Low kidney function is linked to poor health outcomes, with clinical manifestations in a wide variety of other organ systems, and is associated to a much higher risk of cardiovascular disease. The risk of cardiovascular disease exponentially increases as kidney function declines, being the major contributor to the high incidence of cardiovascular complications and death in this population. This is partially due to vascular calcification (VC) and accelerated atherosclerosis, as a result of the mineral and bone disorder that often accompanies low kidney function and complicates chronic kidney disease (CKD).

In addition to the complexity of mechanisms involved in VC initiation and progression, it is currently accepted that it cannot be regarded as an isolated pathological process, with several studies providing compelling evidence that VC is highly interconnected with inflammation. In fact, it has been suggested that pathological calcification and chronic inflammation are involved in a positive feedback loop driving disease progression.

Early stages of CKD are already associated with up-regulation of proinflammatory and pro-osteogenic molecules in the vascular wall and calcification of the aortic media. In fact, several lines of evidence indicate that inflammation triggers and precedes osteogenic conversion of vascular smooth muscle cells (VSMCs) and the release of calcifying extracellular vesicles (EVs), promoting the calcification process. It is likely that the effect of inflammation on VC occurs at multiple and interconnected levels. It has been proposed that inflammation might regulate VC, at least in part, through activation of an endoplasmic reticulum stress pathway, which in turn may increase inorganic phosphate uptake, leading to increased VSMCs osteogenic differentiation and increased mineral deposition.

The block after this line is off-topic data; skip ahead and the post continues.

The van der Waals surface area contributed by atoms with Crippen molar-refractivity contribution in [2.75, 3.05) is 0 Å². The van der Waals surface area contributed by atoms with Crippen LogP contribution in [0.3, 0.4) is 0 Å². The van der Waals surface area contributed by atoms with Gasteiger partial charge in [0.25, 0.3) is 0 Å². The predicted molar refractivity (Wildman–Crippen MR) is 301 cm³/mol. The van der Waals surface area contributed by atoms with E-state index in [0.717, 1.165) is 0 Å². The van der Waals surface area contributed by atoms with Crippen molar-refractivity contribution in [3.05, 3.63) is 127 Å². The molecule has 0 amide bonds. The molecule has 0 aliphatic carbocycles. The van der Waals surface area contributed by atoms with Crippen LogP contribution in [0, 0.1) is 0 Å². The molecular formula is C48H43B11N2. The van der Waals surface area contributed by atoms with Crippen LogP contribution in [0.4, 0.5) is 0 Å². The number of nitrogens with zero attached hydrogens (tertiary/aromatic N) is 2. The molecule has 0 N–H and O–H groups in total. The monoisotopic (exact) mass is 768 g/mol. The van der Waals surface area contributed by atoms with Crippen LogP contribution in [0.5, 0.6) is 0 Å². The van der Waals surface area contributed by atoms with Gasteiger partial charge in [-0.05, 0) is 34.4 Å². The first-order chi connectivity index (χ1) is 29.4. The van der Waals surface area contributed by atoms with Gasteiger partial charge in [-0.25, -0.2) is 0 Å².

Remarkably, this inflammation/vascular calcification crosstalk described in CKD pathology shares many similarities with the aging process in the general population, including the inflammaging and VSMCs senescence. Inflammaging is a recently adopted term do define a state of low grade chronic inflammatory condition, associated with a significant risk factor for morbidity and mortality in the elderly. Cellular senescence, in general, has been proposed as a potential mechanism of aging and age-related diseases, which can be triggered by a number of mechanisms and leading to an altered secretome, termed the senescence-associated secretory phenotype (SASP). In the particular case of VSMCs, senescence has been shown to enhance vascular calcification and inflammation, with pro-calcific and pro-inflammatory SASPs.